Study: Work Ethic Primary Conflict Among Different Generations
A new survey finds that 40 percent of human resource (HR) professionals have observed conflict among employees as a result of generational differences. In organizations with 500 or more employees, 58 percent of HR professionals reported conflict between younger and older workers, largely due to differing perceptions of work ethic and work/life balance.
"Organizations recognize that the expertise and unique perspectives of a diverse workforce can contribute to the success of a company," said SHRM President and CEO Susan R. Meisinger, SPHR. "HR professionals can help managers and employees use communication and training to remove generational barriers to enhance the effectiveness and productivity of their diverse workforce and improve the overall success of the organization."
The Society for Human Resource Management's 2004 Generational Differences Survey asked HR professionals about employees from different generations working together, the quality of their work, types of conflicts, retention factors, and strengths and weaknesses of each generation. The survey identified four generations: Veterans, those born before 1945; Baby Boomers, born from 1945 to 1964; Generation X (GenXers), born from 1965 to 1980; and Nexters (aka Millennials, or Generation Y), born after 1980.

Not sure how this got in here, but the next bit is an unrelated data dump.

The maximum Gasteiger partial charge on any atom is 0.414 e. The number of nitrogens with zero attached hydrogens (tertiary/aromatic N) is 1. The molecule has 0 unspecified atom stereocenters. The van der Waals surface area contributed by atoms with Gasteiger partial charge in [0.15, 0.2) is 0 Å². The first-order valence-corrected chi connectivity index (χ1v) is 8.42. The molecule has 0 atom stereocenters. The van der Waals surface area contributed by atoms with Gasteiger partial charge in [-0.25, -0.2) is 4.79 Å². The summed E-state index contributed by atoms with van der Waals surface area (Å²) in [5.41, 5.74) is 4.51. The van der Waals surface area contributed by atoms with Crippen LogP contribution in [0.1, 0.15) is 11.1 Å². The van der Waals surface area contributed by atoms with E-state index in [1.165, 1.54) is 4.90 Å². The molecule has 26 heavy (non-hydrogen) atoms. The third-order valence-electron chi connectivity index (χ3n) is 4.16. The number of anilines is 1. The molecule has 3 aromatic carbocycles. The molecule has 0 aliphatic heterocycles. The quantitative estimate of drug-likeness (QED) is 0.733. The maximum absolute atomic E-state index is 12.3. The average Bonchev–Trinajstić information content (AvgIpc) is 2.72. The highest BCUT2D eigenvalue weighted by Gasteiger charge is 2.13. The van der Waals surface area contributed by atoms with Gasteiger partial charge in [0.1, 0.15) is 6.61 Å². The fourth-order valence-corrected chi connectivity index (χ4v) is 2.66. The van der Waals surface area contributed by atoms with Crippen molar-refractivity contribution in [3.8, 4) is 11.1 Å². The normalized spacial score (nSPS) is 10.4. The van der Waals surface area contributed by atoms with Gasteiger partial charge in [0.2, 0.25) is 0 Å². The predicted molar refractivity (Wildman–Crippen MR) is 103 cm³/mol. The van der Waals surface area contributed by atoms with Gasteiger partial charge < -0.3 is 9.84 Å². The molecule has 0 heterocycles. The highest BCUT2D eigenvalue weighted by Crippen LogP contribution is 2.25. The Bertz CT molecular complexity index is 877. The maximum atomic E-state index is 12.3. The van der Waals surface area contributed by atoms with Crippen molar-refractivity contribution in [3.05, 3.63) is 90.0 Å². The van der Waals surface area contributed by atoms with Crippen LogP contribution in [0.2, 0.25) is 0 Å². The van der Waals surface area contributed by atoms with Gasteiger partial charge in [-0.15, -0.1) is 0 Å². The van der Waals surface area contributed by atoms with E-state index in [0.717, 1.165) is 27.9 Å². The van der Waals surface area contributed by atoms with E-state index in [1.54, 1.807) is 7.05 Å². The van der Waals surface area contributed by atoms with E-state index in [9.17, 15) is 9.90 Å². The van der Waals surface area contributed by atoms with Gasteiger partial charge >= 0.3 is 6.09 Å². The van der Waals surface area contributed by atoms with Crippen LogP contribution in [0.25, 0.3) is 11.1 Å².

Overall, HR professionals are generally positive about relationships among the generations with half saying they work effectively together, and 27 percent saying the quality of work frequently improves with a variety of generational perspectives. Yet, 28 percent of HR professionals said conflict among generations had increased over the last five years, and 33 percent expect it to increase over the next five.
Nearly a quarter of HR professionals say differences over acceptable work hours are the primary sources of conflict, which reflects different perceptions of work ethic and benefits like telecommuting and flextime. Frequently, these complaints came from older workers about younger employees' willingness to work longer hours. Past SHRM research finds that work/life balance is among the most important job satisfaction factors for younger employees and is typically not as important among older workers.
HR professionals use many methods for managing a diverse workforce. A vast majority said communicating company information in multiple ways, including e-mail, one-on-one discussions and meetings is extremely effective. In addition, HR professionals said that training managers to address generational differences, offering team-building activities and developing mentoring programs to encourage workers of different generations to work together are also effective in managing an intergenerational workforce.
Finally, 42 percent of HR professionals said their organization had lost GenXers and Nexter employees who believed they could not advance in their careers because Veterans and Baby Boomers held top positions. HR
professionals reported implementing succession planning programs, offering training or increasing compensation in order to retain younger workers.